Just as predicted, the announcement that T-Mobile USA and MetroPCS would merge came Wednesday morning from T-Mobile's parent company, Deutsche Telekom.
"This transaction will create the leading value carrier in the U.S. wireless marketplace, which will deliver an enhanced customer experience through a wider selection of affordable products and services, deeper network coverage, and a clear-cut technology path to one LTE network," the parent company said in a statement.
Both Deutsche Telekom and MetroPCS's boards approved the deal, which gives Deutsche Telekom 74 percent of the no-contract carrier.
MetroPCS will retain 24 percent control while paying $1.5 billion to its shareholders.
Moving mobile forward
Deutsche Telekom said MetroPCS and T-Mobile will oversee separate customer units though the firms will be known collectively as T-Mobile.
For now, the transition appears to be a joint effort with executives from both sides moving into new leadership positions.
Jim Alling, T-Mobile's COO, will front T-Mobile while MetroPCS President and COO Thomas Keys will take that company's reigns.
Recently appointed T-Mobile CEO John Legere will move into a dual role as president and CEO of the combined firm. MetroPCS CFO and Vice Chairman J. Braxton Carter takes over as its CFO.
Corporate headquarters will be in Bellevue, Wash., but MetroPCS will continue to have a "significant presence in Dallas [Texas] as will T-Mobile," according to Legere in a YouTube video.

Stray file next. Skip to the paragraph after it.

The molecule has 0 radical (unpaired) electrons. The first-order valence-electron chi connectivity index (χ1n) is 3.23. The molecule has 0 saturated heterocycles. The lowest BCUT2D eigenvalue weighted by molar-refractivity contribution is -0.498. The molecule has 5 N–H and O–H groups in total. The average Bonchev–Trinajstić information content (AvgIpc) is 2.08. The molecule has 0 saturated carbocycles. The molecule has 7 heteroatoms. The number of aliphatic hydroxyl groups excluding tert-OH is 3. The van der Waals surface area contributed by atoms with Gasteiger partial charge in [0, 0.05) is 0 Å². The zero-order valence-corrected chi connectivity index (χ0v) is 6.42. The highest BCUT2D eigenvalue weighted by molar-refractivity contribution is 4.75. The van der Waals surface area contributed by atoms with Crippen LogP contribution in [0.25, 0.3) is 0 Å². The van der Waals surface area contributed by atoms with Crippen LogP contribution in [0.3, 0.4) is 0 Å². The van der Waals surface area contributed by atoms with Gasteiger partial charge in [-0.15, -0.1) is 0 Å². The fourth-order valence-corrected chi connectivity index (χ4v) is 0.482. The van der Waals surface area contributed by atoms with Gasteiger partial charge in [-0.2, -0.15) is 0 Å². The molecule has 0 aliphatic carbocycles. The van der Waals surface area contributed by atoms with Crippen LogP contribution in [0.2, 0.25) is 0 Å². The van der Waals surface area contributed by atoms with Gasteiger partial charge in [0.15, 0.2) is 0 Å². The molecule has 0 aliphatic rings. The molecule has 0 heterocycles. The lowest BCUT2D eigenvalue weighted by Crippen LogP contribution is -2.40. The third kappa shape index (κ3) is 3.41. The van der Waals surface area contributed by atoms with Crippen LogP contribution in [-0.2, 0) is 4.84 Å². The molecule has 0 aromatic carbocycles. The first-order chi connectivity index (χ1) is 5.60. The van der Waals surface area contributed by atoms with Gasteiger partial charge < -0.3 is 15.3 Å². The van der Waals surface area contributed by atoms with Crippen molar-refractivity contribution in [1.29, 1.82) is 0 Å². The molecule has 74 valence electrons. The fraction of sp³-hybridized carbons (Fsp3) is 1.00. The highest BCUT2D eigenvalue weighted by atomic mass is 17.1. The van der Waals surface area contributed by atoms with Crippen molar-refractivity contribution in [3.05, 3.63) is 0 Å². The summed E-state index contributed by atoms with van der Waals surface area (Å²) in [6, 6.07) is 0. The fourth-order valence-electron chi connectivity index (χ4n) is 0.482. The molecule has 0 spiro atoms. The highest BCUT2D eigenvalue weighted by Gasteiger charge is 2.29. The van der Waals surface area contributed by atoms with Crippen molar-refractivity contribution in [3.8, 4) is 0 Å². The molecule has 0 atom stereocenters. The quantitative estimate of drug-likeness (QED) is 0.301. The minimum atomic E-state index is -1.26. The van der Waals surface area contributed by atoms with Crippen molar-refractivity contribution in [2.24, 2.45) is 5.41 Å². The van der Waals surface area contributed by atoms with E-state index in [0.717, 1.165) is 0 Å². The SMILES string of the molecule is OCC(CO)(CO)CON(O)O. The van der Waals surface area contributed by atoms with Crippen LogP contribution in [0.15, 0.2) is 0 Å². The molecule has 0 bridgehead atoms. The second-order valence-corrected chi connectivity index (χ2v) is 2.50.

The merger affords both companies expanded coverage and customer choice while allowing for innovation based on "the next-generation LTE network," said Rene Obermann, CEO of Deutsche Telekom, in a statement.
Together, the companies reportedly boast 42.5 million subscribers.
Check out Legere's clip explaining the merger below:
Contracts or not, LTE's where it's at
The merger is of particular importance to T-Mobile, the U.S.'s fourth largest mobile carrier.
By acquiring most of Metro, T-Mobile adds an ally to its arsenal in the form of customers and coverage as it battles Sprint, AT&T, and Verizon for shares of the American mobile market.
Though details on upcoming devices and wireless plans were unspecified, the combined company will offer "a wider selection of attractive, competitively priced plans to better serve the marketplace, including contract, no-contract monthly, SIM-only, pay-as-you-go, and mobile broadband services."
According to one report, part of T-Mobile's plan involves moving MetroPCS customers off the company's CDMA network and onto T-Mobile's GSM frequencies for 3G by 2015.
Such a move would allow for spectrum repurposing to build out a LTE network.
In a company press release, T-Mobile wrote that existing MetroPCS customers "will be migrated to a common LTE-based network as they upgrade their handsets."
The deal is expected to close in the first half of 2013 with the two functioning as independent companies until that time, Legere said.
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